The thought flashed: ‘How could we continually fool ourselves into believing we actually have any control over the power of ultimate reality?’ Realizing that we’re nothing perceivable, felt like embodying wisdom on a deeper level than I had previously allowed myself. I also intuitively felt that embodying wisdom naturally turns into embodying devotion to the source of all manifestation, to our true mother and father.  The light of infinite consciousness is our true body, allowing it to expand melts the sense of being separate like snow melting by a fire.

In the context of contemplative practice, devoted means to be one with. Here devotion isn’t about self consciously trying to be devoted.  Witnessing and unconditionally accepting our self conscious trying without the effort to manipulate it in any way, is to be unattached to thinking. Our self conscious effort is a mere shadow of the blissful light of infinite consciousness. Receiving and offering the life force of infinite consciousness, with the willingness to be free of attachment to thoughts, is the greatest devotion. For me this statement is an ever growing intuition, a koan and at the same time a question to live out and offer for others to find their own inspiration in finding their way on the path of self realization.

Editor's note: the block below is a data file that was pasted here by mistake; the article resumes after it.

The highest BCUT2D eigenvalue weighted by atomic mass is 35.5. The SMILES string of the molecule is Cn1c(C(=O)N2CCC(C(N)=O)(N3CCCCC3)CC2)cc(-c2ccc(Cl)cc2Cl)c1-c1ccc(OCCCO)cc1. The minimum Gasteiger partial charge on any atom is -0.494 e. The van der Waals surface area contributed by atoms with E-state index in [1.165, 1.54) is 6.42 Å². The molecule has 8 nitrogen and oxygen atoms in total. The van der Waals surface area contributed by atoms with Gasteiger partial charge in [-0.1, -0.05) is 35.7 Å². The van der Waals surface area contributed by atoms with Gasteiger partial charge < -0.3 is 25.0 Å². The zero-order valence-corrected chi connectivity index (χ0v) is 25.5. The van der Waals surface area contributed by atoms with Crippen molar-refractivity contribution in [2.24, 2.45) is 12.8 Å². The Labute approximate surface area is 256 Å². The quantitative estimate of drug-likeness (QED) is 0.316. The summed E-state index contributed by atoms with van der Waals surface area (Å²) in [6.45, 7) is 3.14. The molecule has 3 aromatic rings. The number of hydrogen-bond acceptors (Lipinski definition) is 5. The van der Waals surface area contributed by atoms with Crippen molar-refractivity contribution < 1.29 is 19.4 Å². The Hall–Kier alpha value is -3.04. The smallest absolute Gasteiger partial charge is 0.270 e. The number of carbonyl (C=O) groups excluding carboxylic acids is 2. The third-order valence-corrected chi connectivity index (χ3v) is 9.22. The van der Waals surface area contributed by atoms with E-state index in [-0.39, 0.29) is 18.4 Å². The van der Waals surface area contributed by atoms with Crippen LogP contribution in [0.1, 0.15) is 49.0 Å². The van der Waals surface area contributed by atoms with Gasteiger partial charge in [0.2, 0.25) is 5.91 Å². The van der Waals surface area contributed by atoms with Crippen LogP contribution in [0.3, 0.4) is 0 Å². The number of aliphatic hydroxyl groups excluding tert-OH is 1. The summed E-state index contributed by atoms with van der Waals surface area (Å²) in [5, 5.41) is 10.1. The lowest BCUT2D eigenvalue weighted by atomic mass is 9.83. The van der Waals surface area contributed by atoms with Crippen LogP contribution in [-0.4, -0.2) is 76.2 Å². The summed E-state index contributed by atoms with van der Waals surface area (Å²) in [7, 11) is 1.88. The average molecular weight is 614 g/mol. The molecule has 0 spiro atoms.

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Negative Emotions

The goal is not to do away with negative emotions. The goal is to learn how to experience them in a way that bothers us less, like the old saying, “It hurts more but bothers you less.”

 

Eckhart Tolle was on Oprah Winfrey’s online show some years ago, reaching over a million people per broadcast.  At one point during one of the shows, Winfrey started a dialogue with Tolle about negative emotions. Tolle stated that he hardly ever experiences negative emotions anymore. He claimed it happened only one time in the last few years, when he witnessed an animal being tortured. The anger was there for a minute or two, he said.